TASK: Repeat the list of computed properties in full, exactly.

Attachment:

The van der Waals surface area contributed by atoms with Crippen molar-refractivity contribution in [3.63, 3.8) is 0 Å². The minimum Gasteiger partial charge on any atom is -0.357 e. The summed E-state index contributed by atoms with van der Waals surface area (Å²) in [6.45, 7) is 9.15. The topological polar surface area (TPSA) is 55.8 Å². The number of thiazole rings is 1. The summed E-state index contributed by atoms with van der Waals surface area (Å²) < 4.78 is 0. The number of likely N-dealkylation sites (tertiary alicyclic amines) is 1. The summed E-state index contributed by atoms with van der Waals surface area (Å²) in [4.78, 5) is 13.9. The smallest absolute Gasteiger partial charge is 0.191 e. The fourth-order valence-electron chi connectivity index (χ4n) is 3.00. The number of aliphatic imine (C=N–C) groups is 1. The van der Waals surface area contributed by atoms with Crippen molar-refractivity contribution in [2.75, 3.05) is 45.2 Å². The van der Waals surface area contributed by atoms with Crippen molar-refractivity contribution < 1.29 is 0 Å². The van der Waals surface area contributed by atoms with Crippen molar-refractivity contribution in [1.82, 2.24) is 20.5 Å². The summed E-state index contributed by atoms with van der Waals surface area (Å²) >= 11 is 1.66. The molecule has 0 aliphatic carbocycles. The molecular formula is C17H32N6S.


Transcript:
The van der Waals surface area contributed by atoms with Crippen molar-refractivity contribution in [3.63, 3.8) is 0 Å². The minimum Gasteiger partial charge on any atom is -0.357 e. The summed E-state index contributed by atoms with van der Waals surface area (Å²) in [6.45, 7) is 9.15. The topological polar surface area (TPSA) is 55.8 Å². The number of thiazole rings is 1. The summed E-state index contributed by atoms with van der Waals surface area (Å²) < 4.78 is 0. The number of likely N-dealkylation sites (tertiary alicyclic amines) is 1. The summed E-state index contributed by atoms with van der Waals surface area (Å²) in [4.78, 5) is 13.9. The smallest absolute Gasteiger partial charge is 0.191 e. The fourth-order valence-electron chi connectivity index (χ4n) is 3.00. The number of aliphatic imine (C=N–C) groups is 1. The van der Waals surface area contributed by atoms with Crippen molar-refractivity contribution in [2.75, 3.05) is 45.2 Å². The van der Waals surface area contributed by atoms with Crippen molar-refractivity contribution < 1.29 is 0 Å². The van der Waals surface area contributed by atoms with Crippen molar-refractivity contribution in [1.82, 2.24) is 20.5 Å². The summed E-state index contributed by atoms with van der Waals surface area (Å²) >= 11 is 1.66. The molecule has 0 aliphatic carbocycles. The molecular formula is C17H32N6S.